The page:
So, yeah, a bit of a harmless old duffer hopefully.

The Rumpus Room / Re: What grinds my gears!
« on: 15 Jan 2019, 13:33 »
It's hard to believe that there are people seriously thinking the earth is flat. Where do they expect to be the edge of the world?

Most of them think the AE map (basically the U.N. logo) is the map of the flat earth and that Antarctica is actually a giant ice wall that circles the circumference and stops all the water from falling off.

Their theories then differ on whether or not the flat plane continues on from there, possibly infinitely, or whether the whole shebang is covered by a dome with the stars on it, and other such anally-extracted fantasies.

The Rumpus Room / Re: What grinds my gears!
« on: 14 Jan 2019, 23:43 »
hehe interesting,   but there is no convincing people otherwise who actually believe this stuff ,  it almost becomes pointless to try persuade them away from such theories. In fact i might go as far to say you have more chance in convincing an orthodox religious believer of the possibility of no god, then a flat earther of the possibility the earth is spherical in nature . The fundamental issue is, above all evidence and facts they desperately want to believe in what they want to believe in. There is no changing that stance no matter what evidence is presented.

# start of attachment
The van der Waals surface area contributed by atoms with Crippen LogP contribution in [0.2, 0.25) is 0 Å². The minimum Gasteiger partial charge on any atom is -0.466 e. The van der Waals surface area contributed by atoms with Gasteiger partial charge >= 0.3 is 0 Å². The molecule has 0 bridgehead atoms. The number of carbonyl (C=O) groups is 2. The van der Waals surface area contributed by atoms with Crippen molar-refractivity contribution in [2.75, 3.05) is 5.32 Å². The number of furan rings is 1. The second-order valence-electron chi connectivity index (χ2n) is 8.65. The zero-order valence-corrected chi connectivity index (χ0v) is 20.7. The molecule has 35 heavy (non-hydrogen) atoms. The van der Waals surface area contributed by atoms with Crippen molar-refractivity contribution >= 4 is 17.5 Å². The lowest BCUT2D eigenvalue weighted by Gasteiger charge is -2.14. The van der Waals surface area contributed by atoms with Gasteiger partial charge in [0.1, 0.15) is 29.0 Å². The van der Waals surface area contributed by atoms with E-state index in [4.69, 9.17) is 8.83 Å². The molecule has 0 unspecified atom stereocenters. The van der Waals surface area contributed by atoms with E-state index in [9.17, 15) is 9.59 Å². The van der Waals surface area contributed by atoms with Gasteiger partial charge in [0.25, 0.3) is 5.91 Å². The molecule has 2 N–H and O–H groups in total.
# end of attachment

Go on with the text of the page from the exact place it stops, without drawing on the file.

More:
Yeah, they are a very frustrating lot. But the fight against this kind of backlash against science is growing and I have seen interviews with ex-flat-earth cult-members who mention videos by people like SciManDan and Conspiracy Catz as their reasons for realizing that they were wrong, so there is a slight hope for some.

I'm more interested in trying to reach the fence-sitters: vulnerable people who have looked into the flat-earth and are on the verge of getting sucked into it but have decided to look around and see it their ridiculous claims have been debunked somewhere first, which is why I try to attack their main arguments in my videos like:

* You can't see the horizon curve (and any video that shows it curving must have been taken with a fish-eye lens)
* The atmosphere could not exist next to a vacuum (they think vacuums are like vacuum cleaners and should suck the atmosphere off the earth)
* Crepuscular rays, the fanning rays of sunlight through holes or gaps in clouds, indicate a small and local sun.
* Gravity doesn't exist. Things only fall because they are denser than the air under them.

I even had a close friend tell me that he thought they kind of had a point with the atmosphere/vacuum thing and I spent the next twenty minutes explaining pressure gradients and such and perhaps pulled him back from the rabbit-hole entrance.

One of the ex-cult-members, in an interview, went as far to say that they considered suicide after realizing they had invested the last few years into something so meaningless and had lost their marriage and the respect of friends and family over it.

That was when I decided to have a go at fighting it myself because, unlike disproving God to religious people, there is actual science and easy ways to explain the concepts when it comes to debunking something as silly as the flat earth.